Monday, October 24, 2011

A Narrowing Sense of Loyalty

David Carr has a pertinent column today. Maybe it explains why the news media has been dismissive of the Occupy Wall Street movement. It also raises, again, a key element in the current crisis. It's a matter of loyalty.

When a business ceases to be concerned with what it delivers to its customers and only interested in delivering cash to its owners, we have a problem. When this is the model everyone is copying our society is in trouble. When our news is crafted in a way that supports this model we have a hard time resisting it, but that is the picture we get from most of our reporting class––most uniformly on FoxNews and on radio. That, in the words of the recent Bush White House, is "our new reality."

Pay cuts for workers are seen as a revenue source by those further up the food chain. It's unattractive, antisocial, predatory, but it's described admiringly in the business press. American business used to have three key loyalties: to customers, employees and owners. (I've written about this before.) But there's been a dramatic shift in the past forty years; the first two have been degraded to feed the last loyalty. We are loyal to our companies but our companies have ceased to be loyal to us.

All obligations to employees and customers are set on the debit side and seen as negative to the only true value, profit, and profit feeds the bonus machine. So employees and customers are, in a very fundamental sense, seen as the enemy in many or possibly most executive suites and also by the economists and accountants who equip business plans with their rationale. Look at our present economy: 99% of Americans are in financial difficulties and afraid, but very eager to work for whatever they can get. This is a very pleasant picture for the lucky few.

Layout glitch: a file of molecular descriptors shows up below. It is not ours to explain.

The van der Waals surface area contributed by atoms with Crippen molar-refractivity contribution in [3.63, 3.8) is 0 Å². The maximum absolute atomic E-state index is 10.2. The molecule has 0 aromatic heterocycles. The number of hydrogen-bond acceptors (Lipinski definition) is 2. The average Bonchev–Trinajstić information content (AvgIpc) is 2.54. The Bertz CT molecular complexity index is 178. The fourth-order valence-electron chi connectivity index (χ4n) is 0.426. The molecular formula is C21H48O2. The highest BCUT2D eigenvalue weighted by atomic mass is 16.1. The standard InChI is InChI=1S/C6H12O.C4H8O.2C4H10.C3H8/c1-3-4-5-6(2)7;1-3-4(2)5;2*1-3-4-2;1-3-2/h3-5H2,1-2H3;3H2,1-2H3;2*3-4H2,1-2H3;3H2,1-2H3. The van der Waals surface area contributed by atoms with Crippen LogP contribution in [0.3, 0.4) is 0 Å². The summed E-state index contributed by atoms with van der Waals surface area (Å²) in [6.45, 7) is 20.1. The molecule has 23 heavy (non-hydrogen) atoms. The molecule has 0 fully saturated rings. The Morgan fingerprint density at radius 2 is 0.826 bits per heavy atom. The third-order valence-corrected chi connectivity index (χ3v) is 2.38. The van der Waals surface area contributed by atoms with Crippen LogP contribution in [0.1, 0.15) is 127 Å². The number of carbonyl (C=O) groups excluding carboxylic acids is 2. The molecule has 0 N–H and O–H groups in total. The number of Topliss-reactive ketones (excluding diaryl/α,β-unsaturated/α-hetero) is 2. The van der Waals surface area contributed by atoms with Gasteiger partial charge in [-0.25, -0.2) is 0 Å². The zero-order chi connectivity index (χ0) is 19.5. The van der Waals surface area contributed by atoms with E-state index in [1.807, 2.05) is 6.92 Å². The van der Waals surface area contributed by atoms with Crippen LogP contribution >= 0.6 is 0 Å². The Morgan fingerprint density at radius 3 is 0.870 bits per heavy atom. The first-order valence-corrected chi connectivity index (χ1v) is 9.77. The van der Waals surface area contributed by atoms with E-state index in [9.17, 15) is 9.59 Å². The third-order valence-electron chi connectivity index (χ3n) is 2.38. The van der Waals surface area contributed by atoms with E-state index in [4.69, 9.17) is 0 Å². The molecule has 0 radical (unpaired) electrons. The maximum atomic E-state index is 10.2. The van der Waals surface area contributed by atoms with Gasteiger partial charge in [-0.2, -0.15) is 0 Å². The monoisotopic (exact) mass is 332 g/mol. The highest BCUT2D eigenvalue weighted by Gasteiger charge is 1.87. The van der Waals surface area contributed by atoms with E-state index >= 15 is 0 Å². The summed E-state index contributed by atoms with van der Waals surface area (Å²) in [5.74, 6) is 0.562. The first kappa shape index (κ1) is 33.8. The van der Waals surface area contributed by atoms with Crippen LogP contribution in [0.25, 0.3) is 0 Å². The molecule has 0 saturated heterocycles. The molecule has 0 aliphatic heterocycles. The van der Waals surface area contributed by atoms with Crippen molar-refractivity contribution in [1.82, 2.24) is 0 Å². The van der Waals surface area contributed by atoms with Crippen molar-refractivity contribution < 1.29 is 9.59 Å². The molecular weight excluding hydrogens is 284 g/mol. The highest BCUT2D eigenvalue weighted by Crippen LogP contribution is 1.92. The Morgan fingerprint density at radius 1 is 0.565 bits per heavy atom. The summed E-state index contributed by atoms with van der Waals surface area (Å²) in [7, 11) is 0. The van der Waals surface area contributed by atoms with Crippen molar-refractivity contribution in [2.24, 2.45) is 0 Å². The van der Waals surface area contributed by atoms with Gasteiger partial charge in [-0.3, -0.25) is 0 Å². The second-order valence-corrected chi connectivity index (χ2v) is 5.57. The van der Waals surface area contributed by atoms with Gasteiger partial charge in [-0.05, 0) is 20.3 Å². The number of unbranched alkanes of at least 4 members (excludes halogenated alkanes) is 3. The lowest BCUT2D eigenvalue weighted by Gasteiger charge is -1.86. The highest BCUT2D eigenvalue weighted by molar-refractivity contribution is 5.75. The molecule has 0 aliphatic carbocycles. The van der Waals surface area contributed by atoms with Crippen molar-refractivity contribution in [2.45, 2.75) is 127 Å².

Look at the Austerity model being pushed by Republicans today. Is it telling us that we never deserved the broad prosperity of the recent past? Was the postwar boom an illusion or an aberration or a problem that it took the executive class forty years to eliminate?

Does prosperity belong only at the top of the pyramid? We get to build that pyramid and admire it from a distance, but in the economy built by Reagan and Milton Friedman and Grover Norquist and the U.S. Chamber of Commerce, the pyramid is purely for the glorification and enjoyment of the small class whose names are engraved at the top. And this circles back to something I wrote in 2002 and posted to this blog's first entry in 2004. Who are we working for? What are we creating with our labor? What is this vast efficient machinery meant to do? Who is it meant to serve?

Labels: , , , , , , ,


Post a Comment

<< Home